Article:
The paper “A duration-based online reminder system” describes a system that processes data from a network of sensors with the capability of sensing user interactions and on-going iADLs in the living environment. The system contains a probabilistic learning model to compute joint probability distributions over different activities representing users’ behavioral patterns in performing activities. This probability model underpins an intervention framework that prompts the user with the next step in the iADL when inactivity is being observed. This prompt for the next step is inferred from the conditional probability taken into consideration the iADL steps that have already been completed, in addition to contextual information relating to the time of day and the amount of time already spent on the activity. The originality of the work lies in combining partially observed sensor sequences and duration data associated with the iADLs. The prediction of the next step is then adjusted as further steps are completed and more time is spent toward the completion of the activity, thus updating the confidence that the prediction is correct. A reminder is only issued when there has been sufficient inactivity on the part of the patient and the confidence is high that the prediction is correct. Experiment results show by including duration information the prediction accuracy of the model is increased and the confidence level for the next step in the iADL is also increased. As such, there is approximately a 10 per cent rise in the prediction performance in the case of single sensor activation in comparison to an alternative approach which did not consider activity durations.
The paper “Energy Efficient Clustering for Wireless Sensor Networks” addresses the energy-saving problem in WSN by designing a hierarchical routing protocol. It started by designing a protocol called Efficient Energy Aware Distributed Clustering (EEADC). Simulation result showed EEADC might generate clusters with very small or very large size. To solve this problem, the paper developed a new algorithm called Fixed Efficient Energy Aware Distributed Clustering (FEEADC). As CHs far away from the base station die faster than the ones closer to it, the study further proposes an enhanced algorithm called Multi-hop Fixed Efficient Energy Aware Distributed Clustering (M-FEEADC). M-FEEADC is based on a new fixed clustering mechanism, thus creating a balanced distribution of Cluster-Heads based on data aggregation and Sleep/Wakeup techniques. The simulation results show a significant improvement in terms of energy consumption and network lifetime over the well-known protocols LEACH and TEEN.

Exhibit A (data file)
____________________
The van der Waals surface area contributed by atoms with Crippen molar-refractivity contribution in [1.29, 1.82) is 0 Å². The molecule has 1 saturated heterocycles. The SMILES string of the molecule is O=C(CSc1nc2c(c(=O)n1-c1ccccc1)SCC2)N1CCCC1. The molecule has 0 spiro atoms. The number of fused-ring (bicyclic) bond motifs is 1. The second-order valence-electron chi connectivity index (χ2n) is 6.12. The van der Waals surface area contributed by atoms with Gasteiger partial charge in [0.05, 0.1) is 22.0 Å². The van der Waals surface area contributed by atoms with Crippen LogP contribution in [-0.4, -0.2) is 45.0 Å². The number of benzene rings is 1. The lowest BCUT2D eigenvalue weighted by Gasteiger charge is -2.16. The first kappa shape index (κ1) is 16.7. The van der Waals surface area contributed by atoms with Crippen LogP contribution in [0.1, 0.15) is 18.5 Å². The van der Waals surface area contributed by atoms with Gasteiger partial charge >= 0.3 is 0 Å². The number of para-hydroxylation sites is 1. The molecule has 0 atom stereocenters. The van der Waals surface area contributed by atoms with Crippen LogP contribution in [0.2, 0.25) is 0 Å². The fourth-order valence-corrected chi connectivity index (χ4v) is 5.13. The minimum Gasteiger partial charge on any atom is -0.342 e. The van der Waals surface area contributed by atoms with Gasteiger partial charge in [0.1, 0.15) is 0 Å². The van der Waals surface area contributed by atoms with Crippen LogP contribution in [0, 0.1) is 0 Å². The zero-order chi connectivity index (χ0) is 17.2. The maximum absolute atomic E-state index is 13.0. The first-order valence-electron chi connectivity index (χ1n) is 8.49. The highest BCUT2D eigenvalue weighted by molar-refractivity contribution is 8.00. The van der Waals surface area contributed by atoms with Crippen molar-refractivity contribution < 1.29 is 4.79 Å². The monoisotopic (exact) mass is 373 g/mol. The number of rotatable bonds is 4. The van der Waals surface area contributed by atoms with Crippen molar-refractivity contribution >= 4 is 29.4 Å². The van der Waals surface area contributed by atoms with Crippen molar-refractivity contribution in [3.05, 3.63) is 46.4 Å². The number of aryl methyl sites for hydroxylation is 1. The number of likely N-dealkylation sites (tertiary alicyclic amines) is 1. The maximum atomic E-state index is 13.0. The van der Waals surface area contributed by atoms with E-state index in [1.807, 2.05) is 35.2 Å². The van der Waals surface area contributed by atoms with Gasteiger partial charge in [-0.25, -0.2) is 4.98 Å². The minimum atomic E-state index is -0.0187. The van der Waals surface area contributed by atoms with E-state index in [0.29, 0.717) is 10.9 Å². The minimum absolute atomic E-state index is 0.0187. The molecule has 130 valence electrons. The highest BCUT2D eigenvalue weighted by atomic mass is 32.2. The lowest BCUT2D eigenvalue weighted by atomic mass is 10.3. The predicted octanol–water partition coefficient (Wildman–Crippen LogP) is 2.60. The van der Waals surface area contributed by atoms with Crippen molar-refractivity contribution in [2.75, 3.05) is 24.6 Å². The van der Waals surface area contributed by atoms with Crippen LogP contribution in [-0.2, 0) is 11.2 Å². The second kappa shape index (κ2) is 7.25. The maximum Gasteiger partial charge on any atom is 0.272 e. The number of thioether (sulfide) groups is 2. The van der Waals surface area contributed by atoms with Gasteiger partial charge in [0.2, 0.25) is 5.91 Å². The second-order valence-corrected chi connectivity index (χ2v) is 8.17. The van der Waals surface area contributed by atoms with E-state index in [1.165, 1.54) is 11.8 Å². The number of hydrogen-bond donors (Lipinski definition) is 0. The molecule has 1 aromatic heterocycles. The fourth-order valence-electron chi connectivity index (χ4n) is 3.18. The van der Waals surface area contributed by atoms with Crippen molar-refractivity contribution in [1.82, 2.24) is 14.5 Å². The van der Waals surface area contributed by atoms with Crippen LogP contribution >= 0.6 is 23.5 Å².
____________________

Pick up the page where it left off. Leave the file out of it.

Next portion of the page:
The paper “LOC algorithm: Location-aware opportunistic forwarding by using node’s approximate location” proposes an algorithm, dubbed as Location-aware opportunistic content forwarding (LOC), to improve the message directivity using direction vectors in opportunistic networks. The LOC is based on the assumption that if approximate location of the destination node is known then overall message delivery and cost can be improved. The LOC algorithm has been tested in two sets of mobility models, synthetic movement model, as well as in real mobility datasets. In the first set, Working Day Movement (WDM) is used as synthetic movement model, where proposed algorithm is compared against Lobby Influence (LI) and Epidemic (EPI) algorithms. In the second set of experiments, the new algorithm is tested in three mobility data sets, namely, Cambridge, Reality & Sassy, and compared results against LI algorithm. The reason of using various movement models is to establish strength and weaknesses of proposed algorithm in different scenarios. The experimental results show that the new algorithm performed extremely well in different scenarios, not only in terms of overall message delivery but also successfully manages to reduce the communication cost.
We would like to take this opportunity to thank all authors for their valuable contributions, and also the publishers for their continuous support, advice and hard work.
Ismail Khalil and Liming Luke Chen - IJPCC Editors